EDITOR'S NOTE: This is the final article in a series on
In the previous four columns, I discussed strategies for
continuous learning, each time from the perspective of people who
were not previously empowered. But how about the already-motivated
and -empowered professional whose work schedule is crammed from dawn
Given the rate of change engulfing everyone, she or he must find
a way to keep up.
I, for example, do a couple of regular television spots, this
column each week, a book every 18 to 24 months and present about 150
seminars a year in North America, Asia and Europe. My customers
expect me to be up to date on a wide range of issues - from the
intricacies of tax policy to the state of micro-computer development
and the current wisdom about proper span of control. My calendar
seems to be a conspiracy aimed at keeping me away from reflection.
Though each of our situations is unique, my conundrum is no
different from that of the average professional banker, engineer or
consultant. Here is the three-part strategy for continuous learning
that I've devised.
First, laying traps helps me to overcome my busy schedule and
lack of self-discipline. I use a half dozen tactics which force me
to expand my horizons.
- Writing these columns. I have to emit 800 or so fairly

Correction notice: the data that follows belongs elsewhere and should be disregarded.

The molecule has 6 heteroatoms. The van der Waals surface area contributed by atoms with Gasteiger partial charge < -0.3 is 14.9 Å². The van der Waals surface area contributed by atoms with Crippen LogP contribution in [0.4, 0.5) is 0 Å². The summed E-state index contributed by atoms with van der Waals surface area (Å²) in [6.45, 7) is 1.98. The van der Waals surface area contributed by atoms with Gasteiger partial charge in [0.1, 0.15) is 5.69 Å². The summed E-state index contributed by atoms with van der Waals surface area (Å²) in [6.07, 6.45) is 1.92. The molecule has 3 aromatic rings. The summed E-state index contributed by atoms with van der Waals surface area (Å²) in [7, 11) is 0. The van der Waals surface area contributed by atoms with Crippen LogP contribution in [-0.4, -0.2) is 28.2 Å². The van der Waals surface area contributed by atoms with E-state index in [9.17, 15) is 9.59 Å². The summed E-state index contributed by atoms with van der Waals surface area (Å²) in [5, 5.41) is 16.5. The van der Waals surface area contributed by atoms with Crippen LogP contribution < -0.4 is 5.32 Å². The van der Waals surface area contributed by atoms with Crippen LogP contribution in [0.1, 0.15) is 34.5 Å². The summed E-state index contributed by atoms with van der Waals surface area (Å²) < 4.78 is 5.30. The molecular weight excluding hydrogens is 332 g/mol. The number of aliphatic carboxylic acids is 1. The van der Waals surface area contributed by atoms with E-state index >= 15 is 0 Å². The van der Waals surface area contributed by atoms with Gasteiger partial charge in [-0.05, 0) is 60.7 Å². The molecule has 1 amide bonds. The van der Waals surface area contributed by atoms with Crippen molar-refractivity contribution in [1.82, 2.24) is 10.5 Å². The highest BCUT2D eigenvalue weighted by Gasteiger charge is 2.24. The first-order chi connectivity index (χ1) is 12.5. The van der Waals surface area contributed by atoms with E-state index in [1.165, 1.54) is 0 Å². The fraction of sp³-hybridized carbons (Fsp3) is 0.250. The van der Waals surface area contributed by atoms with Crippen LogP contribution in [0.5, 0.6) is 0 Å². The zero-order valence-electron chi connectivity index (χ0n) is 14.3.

polished and original words each week. By noon on Friday, a
``finished product'' must be electronically shipped to my syndicator
in Orlando,Fla., no ifs, ands or buts.
- Using new 35-millimeter slides in my presentations. I use
slides in my seminars for several reasons, including more orderly
communication with the audience. But the most important is that it
keeps me fresh.
I conscientiously incorporate new material onto new slides.
When the slide comes up on the screen during a presentation, I am
forced to discuss its content. When new material is simply in a
written speech outline, I can pass it over if it feels uncomfortable
at the moment of truth - and, I can assure you, new material always
- Scheduling oddball speeches and seminars. I book five to 10
events each year that I know will demand original research -
seminars for senior military officers, testimonies before
Congressional committees on national policy issues or speeches to
school administrators. When they are booked a year or more in
advance, they sound like jolly good ideas. But about 60 to 90 days
before each event, I panic - which is precisely the point. It's too
late to bow out, so I have to get to work.
- Signing up to write articles for technical or professional
journals that are beyond my normal areas of interest. Once again,
the impending deadline forces the research to happen whether there
is time or not.
- Signing multi-book contracts. Having accepted money in
advance for the book after next, conscience and honor require that
it be written. …